Preprints
https://doi.org/10.5194/tc-2021-390
https://doi.org/10.5194/tc-2021-390
 
18 Jan 2022
18 Jan 2022
Status: a revised version of this preprint was accepted for the journal TC and is expected to appear here in due course.

Reversal of ocean gyres near ice shelves in the Amundsen Sea caused by the interaction of sea ice and wind

Yixi Zheng1, David P. Stevens2, Karen J. Heywood1, Benjamin G. M. Webber1, and Bastien Y. Queste3 Yixi Zheng et al.
  • 1Centre for Ocean and Atmospheric Sciences, School of Environmental Sciences, University of East Anglia, Norwich NR4 7TJ, UK
  • 2Centre for Ocean and Atmospheric Sciences, School of Mathematics, University of East Anglia, Norwich NR4 7TJ, UK
  • 3Department of Marine Sciences, University of Gothenburg, Box 460, 405 30 Göteborg, Sweden

Abstract. Floating ice shelves buttress the Antarctic Ice Sheet, which is losing mass rapidly mainly due to ocean-driven melting and the associated disruption to glacial dynamics. The local ocean circulation near ice shelves is therefore important for the prediction of future ice mass loss and related sea-level rise as it determines the water mass exchange, heat transport under the ice shelf and the resultant melting. However, the dynamics controlling the near-coastal circulation are not fully understood. A cyclonic (i.e. clockwise) gyre circulation (27 km radius) in front of the Pine Island Ice Shelf has previously been identified in both numerical models and velocity observations. Here we present ship-based observations from 2019 to the west of Thwaites Ice Shelf, revealing another gyre (13 km radius) for the first time in this habitually ice-covered region, rotating in the opposite (anticyclonic, anticlockwise) direction to the gyre near Pine Island Ice Shelf, despite similar wind forcing. We use an idealised configuration of MITgcm, with idealised forcing based on ERA-5 climatological wind fields and simplified sea ice conditions from MODIS satellite images, to reproduce key features of the observed gyres near Pine Island Ice Shelf and Thwaites Ice Shelf. The model driven solely by wind forcing in the presence of ice can reproduce the horizontal structure and direction of both gyres. We show that the modelled gyre direction depends upon the spatial difference in the ocean surface stress, which can be affected by the applied wind stress curl filed, the percentage of wind stress transferred through the ice, and the angle between the wind direction and the sea ice edge. The presence of ice, either it is fast ice/ice shelves blocking the effect of wind, or the mobile sea ice enhancing the effect of wind, has the potential to reverse the gyre direction relative to ice-free conditions.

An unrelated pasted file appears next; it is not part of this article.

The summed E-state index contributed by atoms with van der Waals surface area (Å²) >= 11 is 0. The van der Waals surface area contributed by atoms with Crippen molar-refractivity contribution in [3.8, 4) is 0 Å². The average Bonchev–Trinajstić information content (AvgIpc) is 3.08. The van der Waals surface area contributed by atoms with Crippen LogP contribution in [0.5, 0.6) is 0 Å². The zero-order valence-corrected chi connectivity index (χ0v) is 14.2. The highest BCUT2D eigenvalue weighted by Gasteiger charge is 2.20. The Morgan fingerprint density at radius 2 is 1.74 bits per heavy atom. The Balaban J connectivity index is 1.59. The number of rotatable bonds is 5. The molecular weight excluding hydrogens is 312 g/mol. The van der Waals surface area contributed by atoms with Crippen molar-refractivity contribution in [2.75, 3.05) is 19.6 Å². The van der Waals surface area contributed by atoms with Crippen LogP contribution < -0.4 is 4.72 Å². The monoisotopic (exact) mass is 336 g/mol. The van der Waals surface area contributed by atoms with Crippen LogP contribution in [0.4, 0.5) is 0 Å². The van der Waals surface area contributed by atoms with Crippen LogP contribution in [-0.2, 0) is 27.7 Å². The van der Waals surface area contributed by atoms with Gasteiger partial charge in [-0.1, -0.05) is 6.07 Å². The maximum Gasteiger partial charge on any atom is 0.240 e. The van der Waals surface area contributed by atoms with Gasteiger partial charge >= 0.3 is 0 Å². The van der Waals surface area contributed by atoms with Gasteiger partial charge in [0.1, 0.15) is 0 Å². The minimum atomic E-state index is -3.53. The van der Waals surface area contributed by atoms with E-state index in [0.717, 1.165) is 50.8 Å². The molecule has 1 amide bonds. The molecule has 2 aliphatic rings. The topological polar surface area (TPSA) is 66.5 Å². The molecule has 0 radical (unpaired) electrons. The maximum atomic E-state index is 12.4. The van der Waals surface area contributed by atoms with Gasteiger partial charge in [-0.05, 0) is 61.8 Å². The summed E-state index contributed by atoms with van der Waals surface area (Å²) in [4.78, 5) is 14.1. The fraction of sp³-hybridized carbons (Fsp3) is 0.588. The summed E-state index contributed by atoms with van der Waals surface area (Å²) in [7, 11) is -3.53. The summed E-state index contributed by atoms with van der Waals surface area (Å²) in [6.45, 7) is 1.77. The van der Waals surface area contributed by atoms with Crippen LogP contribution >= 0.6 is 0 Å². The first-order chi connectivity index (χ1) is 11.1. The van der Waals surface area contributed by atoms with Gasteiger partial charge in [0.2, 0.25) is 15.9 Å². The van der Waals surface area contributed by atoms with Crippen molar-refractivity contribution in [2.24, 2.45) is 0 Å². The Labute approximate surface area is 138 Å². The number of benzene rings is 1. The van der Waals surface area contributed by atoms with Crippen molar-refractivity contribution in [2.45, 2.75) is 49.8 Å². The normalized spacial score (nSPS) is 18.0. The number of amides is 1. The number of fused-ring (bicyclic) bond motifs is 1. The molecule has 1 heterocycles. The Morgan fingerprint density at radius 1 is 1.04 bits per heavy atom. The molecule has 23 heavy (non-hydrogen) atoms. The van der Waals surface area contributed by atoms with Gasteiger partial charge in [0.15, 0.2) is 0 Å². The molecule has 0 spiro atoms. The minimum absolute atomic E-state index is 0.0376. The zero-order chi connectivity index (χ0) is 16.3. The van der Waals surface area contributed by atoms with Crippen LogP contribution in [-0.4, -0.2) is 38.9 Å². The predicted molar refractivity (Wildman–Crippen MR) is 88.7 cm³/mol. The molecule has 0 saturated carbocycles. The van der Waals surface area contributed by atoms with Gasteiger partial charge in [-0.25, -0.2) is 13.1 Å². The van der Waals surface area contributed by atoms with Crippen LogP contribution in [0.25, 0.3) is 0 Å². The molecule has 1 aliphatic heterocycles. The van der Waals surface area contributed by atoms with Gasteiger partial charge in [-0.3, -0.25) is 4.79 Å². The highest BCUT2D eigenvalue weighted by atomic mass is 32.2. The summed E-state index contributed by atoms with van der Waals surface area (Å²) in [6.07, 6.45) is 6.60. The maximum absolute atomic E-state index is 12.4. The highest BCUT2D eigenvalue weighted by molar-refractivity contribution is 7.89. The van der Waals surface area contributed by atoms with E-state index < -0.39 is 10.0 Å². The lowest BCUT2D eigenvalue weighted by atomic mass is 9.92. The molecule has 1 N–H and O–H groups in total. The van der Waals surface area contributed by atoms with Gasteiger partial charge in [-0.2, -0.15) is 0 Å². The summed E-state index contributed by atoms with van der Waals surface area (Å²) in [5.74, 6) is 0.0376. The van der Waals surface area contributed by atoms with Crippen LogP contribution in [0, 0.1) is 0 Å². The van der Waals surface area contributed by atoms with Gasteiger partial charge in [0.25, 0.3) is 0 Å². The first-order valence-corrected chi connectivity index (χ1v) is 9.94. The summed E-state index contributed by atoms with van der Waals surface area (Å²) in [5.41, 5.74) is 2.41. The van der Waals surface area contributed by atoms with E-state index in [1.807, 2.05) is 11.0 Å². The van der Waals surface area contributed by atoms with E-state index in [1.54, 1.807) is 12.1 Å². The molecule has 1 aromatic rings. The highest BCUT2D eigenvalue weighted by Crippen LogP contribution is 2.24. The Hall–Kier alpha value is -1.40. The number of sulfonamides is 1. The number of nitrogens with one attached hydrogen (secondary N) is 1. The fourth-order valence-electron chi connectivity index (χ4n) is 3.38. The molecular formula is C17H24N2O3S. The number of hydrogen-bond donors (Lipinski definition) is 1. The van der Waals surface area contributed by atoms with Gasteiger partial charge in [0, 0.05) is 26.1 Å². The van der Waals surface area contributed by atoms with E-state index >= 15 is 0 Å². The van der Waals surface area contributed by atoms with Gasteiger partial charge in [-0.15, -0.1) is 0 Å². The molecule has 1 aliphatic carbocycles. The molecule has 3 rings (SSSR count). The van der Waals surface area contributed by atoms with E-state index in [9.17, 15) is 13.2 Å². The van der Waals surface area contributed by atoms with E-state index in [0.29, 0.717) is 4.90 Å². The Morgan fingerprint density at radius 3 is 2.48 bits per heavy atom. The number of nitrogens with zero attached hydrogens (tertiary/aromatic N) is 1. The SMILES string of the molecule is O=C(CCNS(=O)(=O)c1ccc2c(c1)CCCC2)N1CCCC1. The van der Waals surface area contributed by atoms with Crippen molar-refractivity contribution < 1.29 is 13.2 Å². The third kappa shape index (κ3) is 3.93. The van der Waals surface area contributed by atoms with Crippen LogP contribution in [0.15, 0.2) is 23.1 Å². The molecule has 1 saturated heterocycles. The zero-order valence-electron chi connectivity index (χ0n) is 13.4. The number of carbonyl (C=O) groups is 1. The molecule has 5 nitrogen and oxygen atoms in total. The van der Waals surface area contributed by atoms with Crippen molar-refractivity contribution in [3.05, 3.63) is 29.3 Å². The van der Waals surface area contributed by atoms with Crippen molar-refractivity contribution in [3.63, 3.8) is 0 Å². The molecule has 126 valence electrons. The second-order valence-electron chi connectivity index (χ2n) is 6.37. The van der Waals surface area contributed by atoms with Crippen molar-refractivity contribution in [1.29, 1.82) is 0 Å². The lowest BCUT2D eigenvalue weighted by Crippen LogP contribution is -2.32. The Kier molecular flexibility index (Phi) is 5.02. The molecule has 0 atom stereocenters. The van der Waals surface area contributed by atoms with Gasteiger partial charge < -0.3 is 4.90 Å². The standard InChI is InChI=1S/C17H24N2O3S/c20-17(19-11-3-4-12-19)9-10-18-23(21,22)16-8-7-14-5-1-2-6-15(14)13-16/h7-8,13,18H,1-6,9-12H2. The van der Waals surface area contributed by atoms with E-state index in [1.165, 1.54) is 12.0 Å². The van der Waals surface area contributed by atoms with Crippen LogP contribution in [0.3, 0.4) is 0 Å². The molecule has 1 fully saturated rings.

Yixi Zheng et al.

Status: closed

Comment types: AC – author | RC – referee | CC – community | EC – editor | CEC – chief editor | : Report abuse
  • RC1: 'Comment on tc-2021-390', Anonymous Referee #1, 28 Jan 2022
    • AC1: 'Reply on RC1', Yixi Zheng, 22 Apr 2022
  • RC2: 'Comment on tc-2021-390', Anonymous Referee #2, 22 Feb 2022
    • AC2: 'Reply on RC2', Yixi Zheng, 22 Apr 2022

Status: closed

Comment types: AC – author | RC – referee | CC – community | EC – editor | CEC – chief editor | : Report abuse
  • RC1: 'Comment on tc-2021-390', Anonymous Referee #1, 28 Jan 2022
    • AC1: 'Reply on RC1', Yixi Zheng, 22 Apr 2022
  • RC2: 'Comment on tc-2021-390', Anonymous Referee #2, 22 Feb 2022
    • AC2: 'Reply on RC2', Yixi Zheng, 22 Apr 2022

Yixi Zheng et al.

Yixi Zheng et al.

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Short summary
New observations reveal the Thwaites gyre in a habitually ice-covered region in the Amundsen Sea for the first time. This gyre rotates anticlockwise, despite the wind here favours clockwise gyres like the Pine Island Pay gyre – the only other ocean gyre reported in this region. We use an ocean model to suggests that sea ice alters the wind stress felt by the ocean and hence determines the gyre direction and strength. These processes may also be applied to other gyres in polar oceans.